26. 26. Other Tests• Auto antibodies of clinical interest in thyroid disease include thyroid-stimulating antibodies (TSAb),• TSH receptor-binding inhibitory immunoglobulins (TBII),• Antithyroglobulin antibodies (Anti-Tg Ab) and the anti thyroid peroxidase antibody (Anti-TPO Ab). Of these, anti-TPO Ab has emerged as the most generally useful marker for the diagnosis and management of autoimmune thyroid disease.
  27. 27. Ultrasound Similar in its use for evaluating a breast mass, ultrasound can be used to assess a thyroid nodule. Its advantage over physical exam alone lies in its ability to distinguish solid from cystic nodules, whether more than one nodule exists, and the exact size and extent of a nodule. In fact, ultrasound can be used to assess the size and shape of the thyroid gland itself. Because of the recent advances in this form of imaging technology, ultrasound has become quite sensitive a modality, particularly when assessing size and numbers of nodules.
  28. 28. Ultrasound characteristics whichsuggest a benign nodule include:• Nodule filled with fluid (likely a cyst)• Multiple nodules throughout the gland (likely a multinodular goiter)• No blood flowing through nodule (again, likely a cyst)• Sharp edges seen around nodule
  29. 29. FINE NEEDLE ASPIRATION• Provided adequate sample is removed on biopsy, FNA of thyroid nodules can be used to categorize tissue into the following categories: malignant, benign, thyroiditis, follicular neoplasm, suspicious, or non- diagnostic.• The technique has decreased unnecessary operative procedures in patients with benign nodules and increased the probability that surgery will be performed on those with malignant disease.• The one drawback lies with hypocellular samples and aspirates with high follicular cellularity.• Hypocellular aspirates may be encountered in cystic nodules.• Aspirates with a high follicular cellularity suggest follicular neoplasm, however, FNA cannot reliably distinguish a benign follicular neoplasm from a malignant one, and thus surgical resection remains the necessary recourse to obtain a definitive diagnosis.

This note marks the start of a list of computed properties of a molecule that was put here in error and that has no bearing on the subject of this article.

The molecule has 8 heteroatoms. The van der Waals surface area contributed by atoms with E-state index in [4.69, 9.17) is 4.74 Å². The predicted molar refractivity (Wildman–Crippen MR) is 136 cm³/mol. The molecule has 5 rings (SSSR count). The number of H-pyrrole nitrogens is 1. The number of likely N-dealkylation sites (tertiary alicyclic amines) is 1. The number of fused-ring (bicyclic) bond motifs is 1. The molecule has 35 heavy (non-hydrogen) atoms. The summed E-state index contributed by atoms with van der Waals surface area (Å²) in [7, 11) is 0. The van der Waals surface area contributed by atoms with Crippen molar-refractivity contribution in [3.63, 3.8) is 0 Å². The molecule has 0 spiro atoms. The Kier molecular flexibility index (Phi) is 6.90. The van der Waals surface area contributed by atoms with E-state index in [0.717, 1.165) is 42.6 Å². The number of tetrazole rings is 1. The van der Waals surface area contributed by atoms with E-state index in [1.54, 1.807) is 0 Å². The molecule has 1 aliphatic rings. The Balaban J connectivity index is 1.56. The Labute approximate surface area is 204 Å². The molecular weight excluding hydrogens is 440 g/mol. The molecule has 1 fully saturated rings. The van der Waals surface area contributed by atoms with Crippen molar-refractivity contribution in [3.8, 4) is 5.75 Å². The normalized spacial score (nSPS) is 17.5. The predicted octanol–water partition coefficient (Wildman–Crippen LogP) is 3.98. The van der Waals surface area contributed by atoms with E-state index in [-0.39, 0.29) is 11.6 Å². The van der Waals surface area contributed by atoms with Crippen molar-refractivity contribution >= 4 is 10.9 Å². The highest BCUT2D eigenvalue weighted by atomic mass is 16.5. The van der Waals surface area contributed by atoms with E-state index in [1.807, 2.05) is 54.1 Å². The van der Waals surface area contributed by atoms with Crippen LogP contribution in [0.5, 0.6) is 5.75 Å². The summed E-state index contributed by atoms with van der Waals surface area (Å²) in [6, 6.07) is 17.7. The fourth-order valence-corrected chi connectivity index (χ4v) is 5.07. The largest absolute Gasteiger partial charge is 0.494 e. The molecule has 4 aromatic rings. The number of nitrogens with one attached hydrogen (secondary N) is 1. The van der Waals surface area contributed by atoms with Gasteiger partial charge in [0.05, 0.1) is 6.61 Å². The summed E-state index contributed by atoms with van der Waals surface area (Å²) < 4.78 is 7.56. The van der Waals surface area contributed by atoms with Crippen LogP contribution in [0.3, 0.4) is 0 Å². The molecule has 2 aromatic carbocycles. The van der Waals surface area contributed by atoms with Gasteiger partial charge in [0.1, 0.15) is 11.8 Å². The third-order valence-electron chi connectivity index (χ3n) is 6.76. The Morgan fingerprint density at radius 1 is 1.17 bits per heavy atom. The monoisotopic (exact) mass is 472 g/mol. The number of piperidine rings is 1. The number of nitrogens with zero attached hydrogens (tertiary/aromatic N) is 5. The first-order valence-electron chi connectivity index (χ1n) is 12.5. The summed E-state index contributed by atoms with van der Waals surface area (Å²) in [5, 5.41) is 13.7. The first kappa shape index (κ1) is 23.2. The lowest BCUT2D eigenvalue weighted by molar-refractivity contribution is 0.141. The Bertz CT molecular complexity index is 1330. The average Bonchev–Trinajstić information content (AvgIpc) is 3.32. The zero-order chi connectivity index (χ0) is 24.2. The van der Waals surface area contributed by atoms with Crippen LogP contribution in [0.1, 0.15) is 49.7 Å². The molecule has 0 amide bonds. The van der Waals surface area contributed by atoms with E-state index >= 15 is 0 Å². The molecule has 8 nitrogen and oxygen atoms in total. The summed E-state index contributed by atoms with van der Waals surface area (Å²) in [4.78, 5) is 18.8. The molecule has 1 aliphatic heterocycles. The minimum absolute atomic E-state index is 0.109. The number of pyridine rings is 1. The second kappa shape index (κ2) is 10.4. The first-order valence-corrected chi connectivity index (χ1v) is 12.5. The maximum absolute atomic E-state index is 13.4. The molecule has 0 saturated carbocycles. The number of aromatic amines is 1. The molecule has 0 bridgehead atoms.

30. 30. Thyroid Scan• The tissue that makes up the thyroid gland is unique in that it is able to take up and trap iodine and certain other molecules of similar size.• When radioactive isotopes of these substances (tracers) are swallowed or injected into the bloodstream, they are taken up by the thyroid gland.• As they decay, a special camera can detect the energy that is released, creating a picture of the thyroid gland.• The radioactive isotopes that are most commonly used as tracers to perform thyroid scans are called 123-Iodine, 99m- Technetium pertechnetate and 131-Iodine.
  31. 31. MEDICAL MANAGEMENTAntithyroid drugs:- Radio active iodone Surgery
  32. 32. Antithyroid drugs:-• Commonly used drugs are propylthiomacil (PTU) 100-300 mg three times a day and methimazole (tapazole) is given in a dose of 10-15 mg three times a day till the patient is euthyroid and there after in a dose of 5 mg three times aday for upto 12 to 18 months these drugs interferes with the binding of organic iodine and the coupling of the iodotyrosines initial response is seen antithyroid drugs as it prevents an increase in the size of the gland and thyroid insufficiency.• Assessment During Treatment:-• Clinical examination, pulse rate, and the thyroid hormone levels.